Despite Certain Setbacks, US Economy Shows Signs of Growth

The United States regained 8.8 million private sector jobs, previously lost in the recession, suggesting the economy is finally on the mend. “The participation rate is rising again — which is a sign that Americans are feeling more confident about the economy and are coming back into the market to look for work,” ABC News reported Monday. American industries also created 192,000 jobs in March — a slight, but notable record.

“Despite less-than-encouraging news from the U.S. Bureau of Labor Statistics’ recent jobs report, Gallup’s Job Creation Index shows Americans’ perceptions of the job market have improved,” Gallup adds. Perhaps as a result of this confidence, a growing number of young Americans are braving the job marketing and actively pursuing jobs, financial experts add. The introduction of 8.8 million private sectors jobs was no small feat. The regrowth took “a painfully slow six years,” according to ABC. Lower debts, climbing prices and values on the housing market, and rising stocks are stabilizing American household funds. This stabilization will lead to increased spending and a job growth rate of an estimated 225,000 new positions per month, economists project.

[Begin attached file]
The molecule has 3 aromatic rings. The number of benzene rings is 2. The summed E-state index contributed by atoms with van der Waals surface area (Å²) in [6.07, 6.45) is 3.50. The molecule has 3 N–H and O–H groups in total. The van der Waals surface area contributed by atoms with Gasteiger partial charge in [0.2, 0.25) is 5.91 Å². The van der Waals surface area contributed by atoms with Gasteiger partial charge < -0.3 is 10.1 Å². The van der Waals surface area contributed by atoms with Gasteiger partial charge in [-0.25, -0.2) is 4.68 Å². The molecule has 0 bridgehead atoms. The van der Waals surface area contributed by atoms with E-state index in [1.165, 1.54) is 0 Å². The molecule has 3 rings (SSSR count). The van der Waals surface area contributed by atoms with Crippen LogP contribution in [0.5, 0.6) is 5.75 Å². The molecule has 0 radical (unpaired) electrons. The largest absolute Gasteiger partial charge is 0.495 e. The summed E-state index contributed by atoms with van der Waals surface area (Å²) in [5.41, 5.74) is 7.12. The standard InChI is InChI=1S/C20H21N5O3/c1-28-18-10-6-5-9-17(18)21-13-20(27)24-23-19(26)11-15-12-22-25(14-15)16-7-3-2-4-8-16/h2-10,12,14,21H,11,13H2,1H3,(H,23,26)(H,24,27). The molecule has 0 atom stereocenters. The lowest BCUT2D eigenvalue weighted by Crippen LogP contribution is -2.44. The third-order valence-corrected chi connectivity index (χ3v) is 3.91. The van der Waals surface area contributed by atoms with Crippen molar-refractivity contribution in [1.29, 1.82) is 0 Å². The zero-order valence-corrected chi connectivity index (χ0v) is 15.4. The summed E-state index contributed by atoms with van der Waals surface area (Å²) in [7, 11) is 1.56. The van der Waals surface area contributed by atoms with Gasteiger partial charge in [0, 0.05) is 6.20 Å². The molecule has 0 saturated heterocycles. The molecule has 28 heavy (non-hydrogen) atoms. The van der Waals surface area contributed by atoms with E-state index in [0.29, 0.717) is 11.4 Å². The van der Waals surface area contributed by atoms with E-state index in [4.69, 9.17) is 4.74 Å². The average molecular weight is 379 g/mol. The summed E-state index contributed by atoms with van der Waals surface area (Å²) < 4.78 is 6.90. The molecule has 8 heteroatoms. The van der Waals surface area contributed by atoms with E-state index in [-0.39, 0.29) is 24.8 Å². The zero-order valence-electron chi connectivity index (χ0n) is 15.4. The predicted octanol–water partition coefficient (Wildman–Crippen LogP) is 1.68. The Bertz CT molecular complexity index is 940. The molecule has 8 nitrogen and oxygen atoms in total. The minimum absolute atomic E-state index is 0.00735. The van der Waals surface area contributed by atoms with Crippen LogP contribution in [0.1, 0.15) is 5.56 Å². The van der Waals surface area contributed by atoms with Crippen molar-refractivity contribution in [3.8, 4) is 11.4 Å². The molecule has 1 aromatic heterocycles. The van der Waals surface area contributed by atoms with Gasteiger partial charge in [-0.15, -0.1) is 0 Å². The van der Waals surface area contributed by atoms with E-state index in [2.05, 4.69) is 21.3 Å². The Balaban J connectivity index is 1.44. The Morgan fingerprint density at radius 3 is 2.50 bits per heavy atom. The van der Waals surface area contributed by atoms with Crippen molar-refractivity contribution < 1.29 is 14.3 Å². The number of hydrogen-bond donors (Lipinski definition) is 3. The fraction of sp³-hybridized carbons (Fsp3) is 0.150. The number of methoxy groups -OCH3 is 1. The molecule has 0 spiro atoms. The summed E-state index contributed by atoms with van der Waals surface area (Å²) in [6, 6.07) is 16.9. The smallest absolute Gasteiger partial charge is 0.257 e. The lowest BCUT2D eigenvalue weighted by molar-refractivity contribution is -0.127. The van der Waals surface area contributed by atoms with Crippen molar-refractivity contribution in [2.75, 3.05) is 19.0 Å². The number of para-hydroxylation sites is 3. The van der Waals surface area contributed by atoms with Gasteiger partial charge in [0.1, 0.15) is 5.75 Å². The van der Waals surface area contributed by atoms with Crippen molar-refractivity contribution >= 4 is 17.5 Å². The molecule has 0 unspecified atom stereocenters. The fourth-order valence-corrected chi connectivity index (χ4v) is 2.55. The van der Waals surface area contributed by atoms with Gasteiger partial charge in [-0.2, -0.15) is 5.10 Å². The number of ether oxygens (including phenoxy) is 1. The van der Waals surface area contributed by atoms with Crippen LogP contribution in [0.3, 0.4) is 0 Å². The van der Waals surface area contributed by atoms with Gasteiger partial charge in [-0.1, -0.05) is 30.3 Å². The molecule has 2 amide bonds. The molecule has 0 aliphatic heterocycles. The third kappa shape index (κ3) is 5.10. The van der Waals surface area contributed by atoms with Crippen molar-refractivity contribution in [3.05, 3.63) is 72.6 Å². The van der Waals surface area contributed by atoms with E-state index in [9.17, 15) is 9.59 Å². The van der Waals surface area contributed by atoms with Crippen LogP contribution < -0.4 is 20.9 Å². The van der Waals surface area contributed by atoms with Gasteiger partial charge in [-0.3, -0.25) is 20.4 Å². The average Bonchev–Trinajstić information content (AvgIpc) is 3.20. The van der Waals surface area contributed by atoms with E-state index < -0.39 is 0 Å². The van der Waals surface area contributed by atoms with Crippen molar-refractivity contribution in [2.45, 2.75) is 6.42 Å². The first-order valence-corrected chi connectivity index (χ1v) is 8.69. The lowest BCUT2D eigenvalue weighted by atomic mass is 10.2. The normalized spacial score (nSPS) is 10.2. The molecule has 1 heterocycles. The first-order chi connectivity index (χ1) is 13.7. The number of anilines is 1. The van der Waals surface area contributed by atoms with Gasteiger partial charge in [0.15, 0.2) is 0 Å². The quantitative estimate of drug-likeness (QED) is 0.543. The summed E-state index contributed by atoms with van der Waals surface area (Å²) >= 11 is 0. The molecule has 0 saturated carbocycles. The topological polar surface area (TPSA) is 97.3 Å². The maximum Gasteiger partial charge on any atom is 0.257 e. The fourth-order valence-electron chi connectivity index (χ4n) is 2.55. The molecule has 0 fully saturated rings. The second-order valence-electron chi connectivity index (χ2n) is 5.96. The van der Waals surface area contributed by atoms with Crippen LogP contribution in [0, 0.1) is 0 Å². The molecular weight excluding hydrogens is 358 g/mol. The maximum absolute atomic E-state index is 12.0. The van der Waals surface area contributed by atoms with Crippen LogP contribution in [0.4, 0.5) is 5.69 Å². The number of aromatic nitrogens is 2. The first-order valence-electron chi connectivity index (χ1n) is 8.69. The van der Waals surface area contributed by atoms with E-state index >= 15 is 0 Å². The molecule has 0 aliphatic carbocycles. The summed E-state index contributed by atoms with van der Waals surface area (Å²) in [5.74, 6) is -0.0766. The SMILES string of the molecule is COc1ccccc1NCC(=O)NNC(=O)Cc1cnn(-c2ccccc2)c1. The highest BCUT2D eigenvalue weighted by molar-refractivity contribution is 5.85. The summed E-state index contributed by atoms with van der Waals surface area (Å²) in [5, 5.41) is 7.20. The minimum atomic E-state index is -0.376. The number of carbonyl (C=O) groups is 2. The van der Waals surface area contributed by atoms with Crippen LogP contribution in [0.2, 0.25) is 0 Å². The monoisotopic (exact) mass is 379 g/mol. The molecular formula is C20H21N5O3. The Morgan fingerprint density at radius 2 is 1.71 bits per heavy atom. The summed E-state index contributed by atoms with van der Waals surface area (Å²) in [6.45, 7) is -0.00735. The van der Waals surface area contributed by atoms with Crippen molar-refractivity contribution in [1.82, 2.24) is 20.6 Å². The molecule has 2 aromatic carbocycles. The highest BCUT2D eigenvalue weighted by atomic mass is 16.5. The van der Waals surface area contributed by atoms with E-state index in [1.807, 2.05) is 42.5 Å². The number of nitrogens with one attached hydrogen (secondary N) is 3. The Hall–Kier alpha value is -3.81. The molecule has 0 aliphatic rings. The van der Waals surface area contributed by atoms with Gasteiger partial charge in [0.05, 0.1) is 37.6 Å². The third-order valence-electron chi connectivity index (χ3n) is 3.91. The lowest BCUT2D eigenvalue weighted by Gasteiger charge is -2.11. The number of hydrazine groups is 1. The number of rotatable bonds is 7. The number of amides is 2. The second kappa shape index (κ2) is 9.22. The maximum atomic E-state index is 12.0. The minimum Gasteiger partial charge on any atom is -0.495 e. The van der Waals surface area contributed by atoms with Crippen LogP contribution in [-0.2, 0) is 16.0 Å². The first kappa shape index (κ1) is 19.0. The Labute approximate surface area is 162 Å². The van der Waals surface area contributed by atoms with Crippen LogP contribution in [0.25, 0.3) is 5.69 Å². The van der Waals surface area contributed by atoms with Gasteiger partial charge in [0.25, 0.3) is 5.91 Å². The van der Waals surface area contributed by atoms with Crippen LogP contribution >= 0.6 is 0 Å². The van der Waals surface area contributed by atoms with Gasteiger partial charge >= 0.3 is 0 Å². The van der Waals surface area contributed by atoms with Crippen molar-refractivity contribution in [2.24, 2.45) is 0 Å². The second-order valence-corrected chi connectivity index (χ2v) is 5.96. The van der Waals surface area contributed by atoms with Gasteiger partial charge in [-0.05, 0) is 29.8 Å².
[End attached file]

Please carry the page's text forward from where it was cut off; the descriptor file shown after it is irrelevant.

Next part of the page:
The promising news comes with several caveats. The U.S. population also experienced considerable growth. For that reason, the unemployment rate remains solidly at 6.7% — despite economic gains and the creation of nearly 9 million new jobs. Public sector jobs are still considerably behind — with 400,000 jobs still lost to the recession. Staples, for example, announced that it will be closing 225 stores in March, thereby eliminating thousands of jobs. Shares have already dropped by as much as 10%.

Experts add that lower-paying industries also added the most jobs, while higher-paying ones added an insignificant amount or — in some cases — even cut jobs in the recent fiscal year. Even so, economists remain confident. “Steady hiring, greater business and consumer confidence, and fewer government spending cuts should accelerate growth to about 3 percent for the rest of this year,” ABC News predicts.

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